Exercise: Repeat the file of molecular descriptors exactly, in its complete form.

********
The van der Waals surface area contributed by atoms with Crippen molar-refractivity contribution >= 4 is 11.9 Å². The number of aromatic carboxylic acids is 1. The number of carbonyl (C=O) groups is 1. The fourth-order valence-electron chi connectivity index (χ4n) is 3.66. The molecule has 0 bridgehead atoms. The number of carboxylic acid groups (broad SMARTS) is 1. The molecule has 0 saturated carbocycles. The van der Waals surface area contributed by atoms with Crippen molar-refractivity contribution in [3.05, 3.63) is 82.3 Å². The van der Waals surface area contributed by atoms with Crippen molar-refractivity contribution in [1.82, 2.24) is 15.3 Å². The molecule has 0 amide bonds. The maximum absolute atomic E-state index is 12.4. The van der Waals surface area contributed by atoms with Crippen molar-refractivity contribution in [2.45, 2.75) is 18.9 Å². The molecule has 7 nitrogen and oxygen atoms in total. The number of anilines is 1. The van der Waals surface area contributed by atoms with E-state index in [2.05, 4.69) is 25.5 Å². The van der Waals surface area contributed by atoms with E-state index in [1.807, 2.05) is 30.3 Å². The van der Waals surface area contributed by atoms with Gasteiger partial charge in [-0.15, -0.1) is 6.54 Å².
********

The van der Waals surface area contributed by atoms with Crippen molar-refractivity contribution >= 4 is 11.9 Å². The number of aromatic carboxylic acids is 1. The number of carbonyl (C=O) groups is 1. The fourth-order valence-electron chi connectivity index (χ4n) is 3.66. The molecule has 0 bridgehead atoms. The number of carboxylic acid groups (broad SMARTS) is 1. The molecule has 0 saturated carbocycles. The van der Waals surface area contributed by atoms with Crippen molar-refractivity contribution in [3.05, 3.63) is 82.3 Å². The van der Waals surface area contributed by atoms with Crippen molar-refractivity contribution in [1.82, 2.24) is 15.3 Å². The molecule has 0 amide bonds. The maximum absolute atomic E-state index is 12.4. The van der Waals surface area contributed by atoms with Crippen molar-refractivity contribution in [2.45, 2.75) is 18.9 Å². The molecule has 7 nitrogen and oxygen atoms in total. The number of anilines is 1. The van der Waals surface area contributed by atoms with E-state index in [2.05, 4.69) is 25.5 Å². The van der Waals surface area contributed by atoms with E-state index in [1.807, 2.05) is 30.3 Å². The van der Waals surface area contributed by atoms with Gasteiger partial charge in [-0.15, -0.1) is 6.54 Å².